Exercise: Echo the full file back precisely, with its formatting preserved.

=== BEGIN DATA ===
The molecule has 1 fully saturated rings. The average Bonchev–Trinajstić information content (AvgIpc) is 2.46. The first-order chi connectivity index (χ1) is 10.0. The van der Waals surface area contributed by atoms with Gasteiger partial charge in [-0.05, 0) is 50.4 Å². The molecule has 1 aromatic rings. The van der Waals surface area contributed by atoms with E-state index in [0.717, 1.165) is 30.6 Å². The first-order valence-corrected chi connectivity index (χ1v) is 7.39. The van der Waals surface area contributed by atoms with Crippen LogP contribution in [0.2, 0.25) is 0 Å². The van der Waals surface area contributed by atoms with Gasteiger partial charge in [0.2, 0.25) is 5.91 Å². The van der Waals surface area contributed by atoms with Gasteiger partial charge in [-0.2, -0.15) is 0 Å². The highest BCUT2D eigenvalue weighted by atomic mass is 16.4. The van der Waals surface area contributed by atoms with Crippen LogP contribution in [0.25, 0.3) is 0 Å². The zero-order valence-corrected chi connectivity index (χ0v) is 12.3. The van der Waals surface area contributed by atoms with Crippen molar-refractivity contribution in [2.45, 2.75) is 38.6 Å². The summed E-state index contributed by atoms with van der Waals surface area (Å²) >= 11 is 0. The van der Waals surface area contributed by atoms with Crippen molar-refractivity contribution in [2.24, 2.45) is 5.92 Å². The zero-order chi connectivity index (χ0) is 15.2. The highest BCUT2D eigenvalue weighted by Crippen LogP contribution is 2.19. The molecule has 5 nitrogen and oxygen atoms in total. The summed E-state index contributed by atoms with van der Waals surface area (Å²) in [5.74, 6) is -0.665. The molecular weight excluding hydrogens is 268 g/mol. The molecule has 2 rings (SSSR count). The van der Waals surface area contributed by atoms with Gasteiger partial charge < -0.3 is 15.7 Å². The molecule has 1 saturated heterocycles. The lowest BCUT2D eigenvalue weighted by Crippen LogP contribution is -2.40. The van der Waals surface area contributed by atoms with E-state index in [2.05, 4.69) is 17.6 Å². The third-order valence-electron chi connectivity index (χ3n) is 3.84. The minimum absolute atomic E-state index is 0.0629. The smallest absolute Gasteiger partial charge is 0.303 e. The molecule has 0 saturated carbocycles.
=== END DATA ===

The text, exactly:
The molecule has 1 fully saturated rings. The average Bonchev–Trinajstić information content (AvgIpc) is 2.46. The first-order chi connectivity index (χ1) is 10.0. The van der Waals surface area contributed by atoms with Gasteiger partial charge in [-0.05, 0) is 50.4 Å². The molecule has 1 aromatic rings. The van der Waals surface area contributed by atoms with E-state index in [0.717, 1.165) is 30.6 Å². The first-order valence-corrected chi connectivity index (χ1v) is 7.39. The van der Waals surface area contributed by atoms with Crippen LogP contribution in [0.2, 0.25) is 0 Å². The van der Waals surface area contributed by atoms with Gasteiger partial charge in [0.2, 0.25) is 5.91 Å². The van der Waals surface area contributed by atoms with Gasteiger partial charge in [-0.2, -0.15) is 0 Å². The highest BCUT2D eigenvalue weighted by atomic mass is 16.4. The van der Waals surface area contributed by atoms with Crippen LogP contribution in [0.25, 0.3) is 0 Å². The zero-order valence-corrected chi connectivity index (χ0v) is 12.3. The van der Waals surface area contributed by atoms with Crippen molar-refractivity contribution in [2.45, 2.75) is 38.6 Å². The summed E-state index contributed by atoms with van der Waals surface area (Å²) >= 11 is 0. The van der Waals surface area contributed by atoms with Crippen molar-refractivity contribution in [2.24, 2.45) is 5.92 Å². The zero-order chi connectivity index (χ0) is 15.2. The highest BCUT2D eigenvalue weighted by Crippen LogP contribution is 2.19. The molecule has 5 nitrogen and oxygen atoms in total. The summed E-state index contributed by atoms with van der Waals surface area (Å²) in [5.74, 6) is -0.665. The molecular weight excluding hydrogens is 268 g/mol. The molecule has 2 rings (SSSR count). The van der Waals surface area contributed by atoms with Gasteiger partial charge < -0.3 is 15.7 Å². The molecule has 1 saturated heterocycles. The lowest BCUT2D eigenvalue weighted by Crippen LogP contribution is -2.40. The van der Waals surface area contributed by atoms with E-state index in [2.05, 4.69) is 17.6 Å². The third-order valence-electron chi connectivity index (χ3n) is 3.84. The minimum absolute atomic E-state index is 0.0629. The smallest absolute Gasteiger partial charge is 0.303 e. The molecule has 0 saturated carbocycles.